Fighting the far right
Like many thousands of others I attended the National Unity demonstration in London on Saturday 17th of November.
Viewing the devastating victory of the far-right last summer on my smartphone against anti-fascist demonstrators made me realise that we all have an obligation to join the fight against far-right extremism.
What happens in London can feel miles apart from what happens in the Yorkshire town of Bingley, but the threat of the far-right was brought to home for me after I did a public service by removing a #FreeTommy placard attached to the railing of a traffic island, just outside the ward I represent as a Labour Town Council. Quite clearly I was watched as they immediately reappeared, took it out of the bin and reattached it (for less than 5 minutes after I finished the job).
Later I was contacted on facebook by a ‘fake account’ with poor grammar claiming they were wanting to set up a local demo against the far-right (but amazingly only wanted to invite me and refused to allow me to tell anyone else). All fingers pointed towards this fake account belonging to far-right supporters with further examination. This was proven further when I called the number provided by the person on the other end, it turned out to be a man (they were masquerading as a young woman of course). I had only just taken up the small (but public) position and I was terrified, but I know we cannot allow ourselves to live in fear because of them.
I’ve attended minor demos before, but nothing on this scale for the cause of fighting fascism. Me and my fellow comrades from my CLP took the 5 hour trip from Bradford to London, we were late arriving and it was rumoured that we missed the warm up speeches. Both Kirklees and Bradford Stand Up To Racism brought their own banners from our coach and were behind each other throughout the whole march. Kirklees is fortunate enough to have a professional looking printed banner, but us lot in Bradford know how to make do and have a DIY banner which is made out of clothe and took 10-15 minutes to set up when we got there. Luckily we weren’t going anywhere for another half an hour so they had time to set every time up as we were waiting on Portland Pl.
It took awhile for things to get started, we were all standing in the cold with our big coats hoping to get moving. The people lucky enough to have megaphones with them tried start some chanting which unfortunately wasn’t taking off as planned. My guess would be that the weather was a factor in this.
Eventually the crowd started moving, only to slow down again for a few minutes due to the amount of people trying to get through at once. Then things cleared up a little and we proceeded on to Regent St.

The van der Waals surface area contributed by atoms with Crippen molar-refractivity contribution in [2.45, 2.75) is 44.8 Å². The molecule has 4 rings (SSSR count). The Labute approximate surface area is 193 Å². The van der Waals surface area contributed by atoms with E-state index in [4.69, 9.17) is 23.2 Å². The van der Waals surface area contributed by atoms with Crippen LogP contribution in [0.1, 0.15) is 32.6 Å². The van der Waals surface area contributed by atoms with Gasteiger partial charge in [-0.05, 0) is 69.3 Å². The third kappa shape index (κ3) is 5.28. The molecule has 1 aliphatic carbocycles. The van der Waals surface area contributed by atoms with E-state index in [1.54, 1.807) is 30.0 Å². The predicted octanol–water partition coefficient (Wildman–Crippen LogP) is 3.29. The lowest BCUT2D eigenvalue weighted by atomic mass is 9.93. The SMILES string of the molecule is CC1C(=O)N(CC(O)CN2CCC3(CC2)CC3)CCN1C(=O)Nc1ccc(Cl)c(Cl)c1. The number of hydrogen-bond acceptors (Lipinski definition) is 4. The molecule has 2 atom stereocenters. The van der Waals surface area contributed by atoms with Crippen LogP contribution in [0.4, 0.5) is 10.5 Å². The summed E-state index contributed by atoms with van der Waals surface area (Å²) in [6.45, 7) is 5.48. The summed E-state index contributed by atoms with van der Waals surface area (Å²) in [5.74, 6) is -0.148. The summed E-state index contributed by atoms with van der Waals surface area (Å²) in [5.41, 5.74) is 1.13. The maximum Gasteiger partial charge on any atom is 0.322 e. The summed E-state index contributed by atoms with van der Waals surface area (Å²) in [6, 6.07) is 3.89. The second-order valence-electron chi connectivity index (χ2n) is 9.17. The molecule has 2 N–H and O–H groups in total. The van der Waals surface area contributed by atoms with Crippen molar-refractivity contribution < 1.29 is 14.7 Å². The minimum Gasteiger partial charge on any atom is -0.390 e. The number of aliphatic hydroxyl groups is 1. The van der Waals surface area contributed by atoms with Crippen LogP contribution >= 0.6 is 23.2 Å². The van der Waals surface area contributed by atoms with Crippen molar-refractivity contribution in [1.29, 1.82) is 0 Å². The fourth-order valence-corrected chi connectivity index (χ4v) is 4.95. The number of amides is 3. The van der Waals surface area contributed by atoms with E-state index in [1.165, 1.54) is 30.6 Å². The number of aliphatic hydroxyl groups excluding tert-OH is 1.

There was only a small amount of chanting but spirits were still high as we walked through the street with our Stop The War Coalition, SUTR and placards by other organisations. The megaphones were not easy to hear from where we were due to either the distance or the megaphones not being up to scratch. We chanted along but throughout the whole march the chanting didn’t take off much at all. Things were at their best just before we got to Piccadilly Square when you could hear the chants spreading across. One of those being “Oh, Jeremy Corbyn” which I sang to the top of my voice which didn’t impress everyone there, but nevertheless we must to remind people that our leader not anti-Semitic as people who appear confused as a result of the MSM may believe.
I found myself behind the police after going to the toilet in one of the pubs on Parliament St. As I quickly walked up the speeches had already started with Len McCluskey sending an open message to Stephen Yaxley-Lennon saying: “You do not represent the working people of this country. You do not stand for my working class, which has always rejected and fought this sort of racist filth that you spout.” and then said that he can “f^%* off” uncensored which was highly popular with the crowd.
The following speaker was the National Education Union joint general secretary Kevin Courtney who asked us to support the demonstration against spending cuts which was taking place on the following Tuesday, highlighting that teachers were at the forefront of the battle against racism. Then Claudia Webb who is always a strong speaker took to the stage, only speaking for 30 seconds before a very small number of far-right activists “marched” past us, we all immediately started chanting “fascist scum off our streets”. After they had passed Claudia got us all chanting “there are many more of us than you”.
Next up was Labour MEP Wajid Khan, followed by a Green MEP and then Labour PPC Holly Kal-Weiss who did a powerful speech about this month being the anniversary of Kristallnacht, reminding us all that we cannot allow such acts to happen again in our lifetime with the words “Racism never starts with marching in the streets, it begins in our homes, schools, shops and community centres. Racism begins with uttering, it begins with prejudice, it begins with labelling and singling out” and then went on to celebrate the diversity of London and asked us to work together against far-right extremism.
The demonstration ended with a few music acts, overall it was a fantastic spectacle with an estimated 40k people attending on our side compared to almost nobody attending Tommy’s demo. What I will say is that anti-fascist movements do need our support, financially and in person. When the summer comes and far more demonstrations start taking place, we must be ready to tackle the far-right. Any repeat of last summer cannot be allowed to happen again, what we do now could define future generations.
Labour Town Councillor for Crow Nest ward, Bingley